> Well, the NAT I'm talking about specifically (IP NAT products like the
> ones from Checkpoint and Cisco, and probably others) work at layer 4.
> They need to understand TCP and so-forth. One could write one that
> works strictly at layer 3, but for many IP protocols it wouldn't work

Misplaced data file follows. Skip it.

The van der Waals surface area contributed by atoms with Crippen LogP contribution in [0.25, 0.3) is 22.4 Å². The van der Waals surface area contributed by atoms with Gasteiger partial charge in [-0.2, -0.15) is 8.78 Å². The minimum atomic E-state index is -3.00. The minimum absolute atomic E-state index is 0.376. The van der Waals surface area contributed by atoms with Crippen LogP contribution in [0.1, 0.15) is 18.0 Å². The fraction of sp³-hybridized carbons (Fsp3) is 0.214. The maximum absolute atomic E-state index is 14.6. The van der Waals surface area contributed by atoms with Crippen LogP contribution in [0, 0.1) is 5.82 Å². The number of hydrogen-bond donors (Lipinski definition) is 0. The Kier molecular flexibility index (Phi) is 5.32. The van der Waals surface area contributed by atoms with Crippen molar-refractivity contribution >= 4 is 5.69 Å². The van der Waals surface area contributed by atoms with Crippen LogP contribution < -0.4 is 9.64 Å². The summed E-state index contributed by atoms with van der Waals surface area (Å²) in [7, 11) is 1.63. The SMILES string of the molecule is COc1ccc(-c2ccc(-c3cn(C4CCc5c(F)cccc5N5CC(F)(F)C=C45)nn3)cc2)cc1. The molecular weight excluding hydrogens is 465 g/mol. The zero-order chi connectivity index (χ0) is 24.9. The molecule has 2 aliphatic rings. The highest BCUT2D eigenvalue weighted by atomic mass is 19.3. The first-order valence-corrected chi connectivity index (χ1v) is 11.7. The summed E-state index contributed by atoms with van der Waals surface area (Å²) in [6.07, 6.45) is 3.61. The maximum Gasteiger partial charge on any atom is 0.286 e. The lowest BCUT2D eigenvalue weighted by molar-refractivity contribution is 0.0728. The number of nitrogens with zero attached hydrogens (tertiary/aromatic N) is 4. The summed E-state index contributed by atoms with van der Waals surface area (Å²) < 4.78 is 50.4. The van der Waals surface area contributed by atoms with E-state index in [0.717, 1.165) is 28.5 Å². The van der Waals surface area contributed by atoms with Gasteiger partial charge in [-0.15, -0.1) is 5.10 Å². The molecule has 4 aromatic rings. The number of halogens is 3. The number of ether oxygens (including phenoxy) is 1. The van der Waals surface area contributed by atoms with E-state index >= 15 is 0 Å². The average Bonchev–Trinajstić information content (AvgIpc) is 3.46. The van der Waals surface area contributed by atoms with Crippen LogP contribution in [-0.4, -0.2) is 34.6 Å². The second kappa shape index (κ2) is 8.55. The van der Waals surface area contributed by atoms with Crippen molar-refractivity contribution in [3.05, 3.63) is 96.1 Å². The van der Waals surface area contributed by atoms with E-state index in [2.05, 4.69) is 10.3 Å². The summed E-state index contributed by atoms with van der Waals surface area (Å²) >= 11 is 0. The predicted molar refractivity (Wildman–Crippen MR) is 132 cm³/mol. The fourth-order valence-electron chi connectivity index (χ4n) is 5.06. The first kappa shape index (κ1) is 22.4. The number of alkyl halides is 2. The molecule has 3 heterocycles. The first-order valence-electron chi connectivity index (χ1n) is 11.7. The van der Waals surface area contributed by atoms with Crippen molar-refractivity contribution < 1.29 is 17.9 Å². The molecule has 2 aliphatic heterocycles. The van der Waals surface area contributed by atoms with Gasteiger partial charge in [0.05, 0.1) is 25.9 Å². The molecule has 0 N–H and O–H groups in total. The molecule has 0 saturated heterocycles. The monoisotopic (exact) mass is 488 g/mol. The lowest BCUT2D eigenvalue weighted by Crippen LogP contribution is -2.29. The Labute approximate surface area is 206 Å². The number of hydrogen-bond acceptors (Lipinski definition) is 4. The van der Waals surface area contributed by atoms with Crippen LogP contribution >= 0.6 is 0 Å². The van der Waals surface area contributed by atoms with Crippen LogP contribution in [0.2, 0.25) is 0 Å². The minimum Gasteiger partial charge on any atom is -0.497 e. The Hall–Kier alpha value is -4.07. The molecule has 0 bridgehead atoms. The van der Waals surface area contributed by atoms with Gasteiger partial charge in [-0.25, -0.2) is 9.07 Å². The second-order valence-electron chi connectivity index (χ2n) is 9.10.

> very well, and certainly wouldn't work for many-to-few NAT
One cannot write a NAT that functions only at layer 3-IP (if you are referring
to the ISO layering labels). Any change of address in the IP header cascades
into the pseudo header in UDP and TCP and must be reflected in a change in the